and aa’s experience this off season on what it was going to take to gather up a full fledged sp in the trade market was no doubt right on the money based on what we witnessed in terms of who got traded and for what and as importantly those who didn’t end up getting traded for the exact same reasons i’m sure…
    but if beeston could take one back, it wouldn’t be the upcoming playoff predictions michael (as he most definitely said it because he believes it to be true is my guess)
    no, the one i’d take back is when he said this team is “young, athletic and is going to try hard…”
    young…. nice, athletic… we’ll take that too, but will try hard??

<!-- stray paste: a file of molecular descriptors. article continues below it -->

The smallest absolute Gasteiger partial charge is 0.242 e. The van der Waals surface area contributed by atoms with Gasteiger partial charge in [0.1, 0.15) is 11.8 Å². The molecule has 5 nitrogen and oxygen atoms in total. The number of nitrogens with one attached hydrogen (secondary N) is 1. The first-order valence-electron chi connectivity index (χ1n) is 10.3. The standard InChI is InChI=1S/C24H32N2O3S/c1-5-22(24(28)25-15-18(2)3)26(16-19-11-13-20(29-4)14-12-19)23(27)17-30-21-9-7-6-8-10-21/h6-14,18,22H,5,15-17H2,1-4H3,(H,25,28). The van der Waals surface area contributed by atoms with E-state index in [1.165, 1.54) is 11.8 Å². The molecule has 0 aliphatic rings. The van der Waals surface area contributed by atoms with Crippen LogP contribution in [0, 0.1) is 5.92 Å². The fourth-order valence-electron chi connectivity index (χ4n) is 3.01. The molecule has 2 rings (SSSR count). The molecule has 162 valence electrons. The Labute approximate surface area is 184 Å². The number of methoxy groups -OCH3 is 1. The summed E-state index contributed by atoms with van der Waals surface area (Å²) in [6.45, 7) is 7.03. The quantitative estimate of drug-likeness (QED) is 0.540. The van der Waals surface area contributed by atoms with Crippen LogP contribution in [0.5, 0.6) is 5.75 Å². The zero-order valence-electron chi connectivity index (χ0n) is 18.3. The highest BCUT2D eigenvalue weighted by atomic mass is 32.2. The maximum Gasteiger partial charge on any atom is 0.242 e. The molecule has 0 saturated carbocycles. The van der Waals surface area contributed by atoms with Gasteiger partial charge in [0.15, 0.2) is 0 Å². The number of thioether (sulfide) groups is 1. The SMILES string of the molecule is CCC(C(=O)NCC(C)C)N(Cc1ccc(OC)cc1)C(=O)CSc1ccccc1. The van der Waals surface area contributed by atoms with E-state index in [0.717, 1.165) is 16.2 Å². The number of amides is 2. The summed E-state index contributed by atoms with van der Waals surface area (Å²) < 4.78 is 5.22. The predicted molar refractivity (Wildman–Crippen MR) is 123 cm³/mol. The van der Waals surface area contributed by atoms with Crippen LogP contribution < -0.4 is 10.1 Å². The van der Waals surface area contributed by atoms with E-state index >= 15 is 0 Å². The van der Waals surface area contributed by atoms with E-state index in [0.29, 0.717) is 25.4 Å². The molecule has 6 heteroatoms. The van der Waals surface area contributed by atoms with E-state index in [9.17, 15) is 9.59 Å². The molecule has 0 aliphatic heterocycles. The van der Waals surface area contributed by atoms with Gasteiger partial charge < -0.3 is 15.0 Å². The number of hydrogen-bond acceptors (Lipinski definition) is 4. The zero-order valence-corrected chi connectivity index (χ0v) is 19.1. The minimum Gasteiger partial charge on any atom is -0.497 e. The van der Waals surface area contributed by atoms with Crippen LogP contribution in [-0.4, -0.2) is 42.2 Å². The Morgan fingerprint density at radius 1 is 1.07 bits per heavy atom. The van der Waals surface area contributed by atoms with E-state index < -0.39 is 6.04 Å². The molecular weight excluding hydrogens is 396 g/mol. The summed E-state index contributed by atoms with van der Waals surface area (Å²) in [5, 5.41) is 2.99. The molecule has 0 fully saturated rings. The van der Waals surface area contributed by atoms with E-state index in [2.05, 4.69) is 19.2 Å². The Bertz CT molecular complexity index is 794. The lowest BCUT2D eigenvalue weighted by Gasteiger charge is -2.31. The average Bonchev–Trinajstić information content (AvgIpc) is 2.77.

when does that ever come off sounding good when you’re referring to professional sports? honestly… not good.
    why didn’t he cap it off with mentioning “and along as they’re having fun out there..”
    oh well. everything else sounded spot on to me…

    MW: You should talk to Francis a couple of spots above.

    - darrell bishop
  10. 10.

    Great write up – much appreciated! Found this blog via DJF.

    MW: Thanks! What took you so long?

    - Tim
  11. 11.

    Hmm, regarding the grass, Beeston contends that “theorhetically and practically it can be done.” I’m going to guess they’ve figured out the drainage the growing part but you wonder about the quality.

    http://www.sportsnet.ca/baseball/2012/01/31/bluejays_grassfield/

    - Jim
  12. 12.